DLM: "We’ve gone down that road before. We used to sell the Wildlife Materials receivers, the TRX1000, the TRX3 and 16, and they were fine receivers, we’d re-package them so they looked attractive, added our collapsible antenna and the pistol grip and so forth. But in the end it was always compromising one part or the other. We’ve now been producing our own receivers for eight or nine years and have learned a lot. And we just found the opportunity right now to start over yet again knowing that there are many, many new and spectacular developments in terms of  the core technologies that are here and available now these days. Wireless technology has just bloomed and taken off in the last ten years.

"It seems like it should be straightforward to design a receiver, and the basic idea is. But there are so many subtleties involved, little intricate things. We find out that if we move a certain component over one half inch we get a dramatic different response because of the proximity to this other part that’s way over there. A wire going this direction instead of that means it doesn’t pick up the magnetic field of that trace on the circuit board. I couldn’t even begin to list all the different trade-offs. We literally do hundreds and hundreds of tests on a product like this to find these little things. It takes us a lot of time, actually.

"Designing a new receiver is not something I’d want to go through very often. We have hundreds of pages of intricate notes and experimental results of ideas that we tried, and it just takes a huge part of your life and your brain capacity to go through a project like that. So we hope to make this new receiver design a core technology to which we’ll add new features in later versions."

Interviewer: We’ve talked about the insides, but it’s also clear a lot of thought went into packaging and reducing the size and clever ways for the user to re-configure it.

DLM: "You know that Marshall Radio Telemetry has always considered packaging a very high priority, and this receiver exemplifies that. It’s a delight to hold, it’s a delight to handle and a pleasure to use. And, to look at. We could have gotten by with a cheaper case with bent sheet metal and screws sticking out and a much cheaper antenna. But just take a look around at cars for example. Do you see cars that have square, metal box shapes? With screws poking out, without paint? Every car’s got paint on it, because that’s the minimum acceptable level that people will even buy. We just hope that’s the way customers will feel about packaging. And then they’ll quickly discover that what’s on the inside is just as great …"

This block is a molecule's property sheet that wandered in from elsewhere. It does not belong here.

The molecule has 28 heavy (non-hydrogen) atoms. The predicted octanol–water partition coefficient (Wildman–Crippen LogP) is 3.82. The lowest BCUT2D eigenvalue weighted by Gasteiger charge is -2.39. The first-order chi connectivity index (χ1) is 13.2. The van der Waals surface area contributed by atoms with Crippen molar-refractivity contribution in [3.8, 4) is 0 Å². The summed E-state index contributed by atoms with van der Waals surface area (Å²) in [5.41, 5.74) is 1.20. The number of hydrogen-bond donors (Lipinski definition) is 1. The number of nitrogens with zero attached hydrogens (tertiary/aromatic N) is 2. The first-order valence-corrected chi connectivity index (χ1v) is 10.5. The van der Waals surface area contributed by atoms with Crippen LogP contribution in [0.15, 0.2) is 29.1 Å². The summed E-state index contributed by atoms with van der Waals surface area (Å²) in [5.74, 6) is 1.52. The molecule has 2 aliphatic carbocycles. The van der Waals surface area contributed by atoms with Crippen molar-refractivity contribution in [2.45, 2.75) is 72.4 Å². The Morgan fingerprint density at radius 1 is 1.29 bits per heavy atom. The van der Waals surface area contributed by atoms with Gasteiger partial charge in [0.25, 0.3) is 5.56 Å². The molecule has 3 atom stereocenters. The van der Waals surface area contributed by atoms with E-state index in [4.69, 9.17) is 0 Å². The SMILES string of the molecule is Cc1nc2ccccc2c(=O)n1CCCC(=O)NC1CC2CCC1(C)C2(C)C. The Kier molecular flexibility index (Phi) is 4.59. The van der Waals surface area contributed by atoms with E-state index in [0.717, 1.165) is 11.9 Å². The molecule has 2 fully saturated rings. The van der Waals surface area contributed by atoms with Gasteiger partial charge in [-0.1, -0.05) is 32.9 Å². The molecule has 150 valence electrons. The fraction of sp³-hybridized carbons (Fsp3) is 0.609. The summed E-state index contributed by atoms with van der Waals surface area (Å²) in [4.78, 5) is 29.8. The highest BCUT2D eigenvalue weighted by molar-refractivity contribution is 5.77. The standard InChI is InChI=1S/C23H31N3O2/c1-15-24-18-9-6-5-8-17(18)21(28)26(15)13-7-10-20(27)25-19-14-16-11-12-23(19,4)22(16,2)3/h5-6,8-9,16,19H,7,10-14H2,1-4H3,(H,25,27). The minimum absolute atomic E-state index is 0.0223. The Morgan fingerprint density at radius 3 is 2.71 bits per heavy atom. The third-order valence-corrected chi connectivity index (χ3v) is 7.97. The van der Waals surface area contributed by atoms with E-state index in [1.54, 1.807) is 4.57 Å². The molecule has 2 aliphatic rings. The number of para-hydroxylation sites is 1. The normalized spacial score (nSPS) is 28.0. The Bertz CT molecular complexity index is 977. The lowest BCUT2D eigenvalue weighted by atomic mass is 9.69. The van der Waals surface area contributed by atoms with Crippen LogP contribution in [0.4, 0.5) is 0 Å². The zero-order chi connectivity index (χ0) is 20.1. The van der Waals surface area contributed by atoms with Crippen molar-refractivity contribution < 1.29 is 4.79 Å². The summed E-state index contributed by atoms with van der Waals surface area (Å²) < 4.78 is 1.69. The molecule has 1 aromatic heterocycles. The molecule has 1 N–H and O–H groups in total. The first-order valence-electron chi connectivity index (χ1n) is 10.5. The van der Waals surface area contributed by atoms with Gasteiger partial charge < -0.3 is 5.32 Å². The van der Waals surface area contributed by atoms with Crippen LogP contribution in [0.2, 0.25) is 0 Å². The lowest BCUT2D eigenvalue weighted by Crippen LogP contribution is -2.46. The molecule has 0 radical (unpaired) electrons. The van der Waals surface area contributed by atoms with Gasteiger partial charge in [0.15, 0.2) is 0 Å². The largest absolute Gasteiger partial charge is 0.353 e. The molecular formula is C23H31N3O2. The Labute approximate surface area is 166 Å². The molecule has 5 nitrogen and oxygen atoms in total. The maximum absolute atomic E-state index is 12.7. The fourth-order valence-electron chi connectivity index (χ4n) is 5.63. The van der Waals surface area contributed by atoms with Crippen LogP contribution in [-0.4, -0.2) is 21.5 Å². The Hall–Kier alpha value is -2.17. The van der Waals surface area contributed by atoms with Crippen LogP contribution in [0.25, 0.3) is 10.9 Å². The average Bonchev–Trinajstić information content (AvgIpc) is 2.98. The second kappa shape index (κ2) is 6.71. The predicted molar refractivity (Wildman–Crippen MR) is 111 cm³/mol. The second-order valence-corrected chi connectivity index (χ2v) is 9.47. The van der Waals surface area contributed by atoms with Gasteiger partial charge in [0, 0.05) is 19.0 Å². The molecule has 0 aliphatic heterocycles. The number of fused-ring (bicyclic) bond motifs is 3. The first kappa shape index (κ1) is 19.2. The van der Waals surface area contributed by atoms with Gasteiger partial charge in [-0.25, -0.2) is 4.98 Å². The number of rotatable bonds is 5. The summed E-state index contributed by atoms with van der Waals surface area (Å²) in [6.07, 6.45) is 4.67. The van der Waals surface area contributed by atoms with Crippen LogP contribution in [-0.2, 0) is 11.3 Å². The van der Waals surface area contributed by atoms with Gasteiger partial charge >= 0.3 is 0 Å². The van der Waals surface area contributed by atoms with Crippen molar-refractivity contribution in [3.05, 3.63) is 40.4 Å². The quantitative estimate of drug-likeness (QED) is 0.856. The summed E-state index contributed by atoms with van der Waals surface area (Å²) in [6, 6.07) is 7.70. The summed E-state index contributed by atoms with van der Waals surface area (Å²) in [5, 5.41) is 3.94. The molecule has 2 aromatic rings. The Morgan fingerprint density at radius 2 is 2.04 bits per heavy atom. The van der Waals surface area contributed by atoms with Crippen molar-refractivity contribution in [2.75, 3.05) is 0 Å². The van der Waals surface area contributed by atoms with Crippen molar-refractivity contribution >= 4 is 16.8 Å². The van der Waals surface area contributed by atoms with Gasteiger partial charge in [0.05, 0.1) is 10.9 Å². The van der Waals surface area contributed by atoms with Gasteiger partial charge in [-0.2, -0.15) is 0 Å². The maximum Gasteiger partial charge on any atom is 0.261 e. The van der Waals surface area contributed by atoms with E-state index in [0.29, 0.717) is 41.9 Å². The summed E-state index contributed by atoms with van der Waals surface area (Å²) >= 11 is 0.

General: Dual conversion, superheterodyne, synthesized receiver

Dimensions: Height 2 inches, width 3 inches, Length 14 inches

Weight: 2 pounds

Frequency Range:

1 MHz within either of the following ranges:

150.790152.490 MHz

173.300173.999 MHz

1 or 4 MHz within one of the following ranges:

216.000219.999 MHz

232.300237.999 MHz

432.000 435.999 MHz

Fine Tuning: +/- 1.3 KHz continuously variable w/ analog control

Center Frequency Variation relative to Specified Frequency: Less than +/- .5 KHz.

Long Term Frequency Drift: .2 KHz

Power Supply: 12-14 VDC through external power jack. 9V (internal, using six AAA batteries)

RF Impedance: 50 ohms

Sensitivity: Typical minimum discernable input level: -150 dBm. Input level for 10 dB S+N+D/N –131 dB maximum. Noise Figure: 2.5 dB typical with 50 ohm source.

Image Rejection: > 45 dB

Spurious Emissions: < .2 nW



Beam Width: 38 Degree 3dB Down Point

Gain: 6 dBd

Front to Back Ratio: 14 dB


Complete ma...
Complete matched system Complete matched system
New receive...
New receiver case is 30% narrower New receiver case is 30% narrower
Shipping bo...
Shipping box for new receiver Shipping box for new receiver
Holster in ...
Holster in the field Holster in the field
Side view w...
Side view with handle Side view with handle
View of han...
View of handle bracket attachment View of handle bracket attachment
Narrow desi...
Narrow design fits in the hand Narrow design fits in the hand
Simple anal...
Simple analog controls Simple analog controls
Removable H...
Removable Handle Removable Handle
Spare Parts...
Spare Parts kits included Spare Parts kits included
Each case i...
Each case is machined from aluminum Each case is machined from aluminum
Holster in ...
Holster in the field Holster in the field
Field Holst...
Field Holster included with every receiver Field Holster included with every receiver
Removable H...
Removable Handle Removable Handle
Softcase fo...
Softcase for the receiver Softcase for the receiver
Profile vie...
Profile view with handle off Profile view with handle off
Simple anal...
Simple analog controls Simple analog controls
Holster in ...
Holster in the field Holster in the field
Panel view ...
Panel view 2 Panel view 2
Take it all...
Take it all with you using the Field Holster Take it all with you using the Field Holster
Control pan...
Control panel view Control panel view
Profile vie...
Profile view Profile view
Full size t...
Full size three element yagi Full size three element yagi
BNC cable o...
BNC cable option to use Marshall yagi BNC cable option to use Marshall yagi

Price with discount $895.00
Sales price $895.00
Sales price without tax $895.00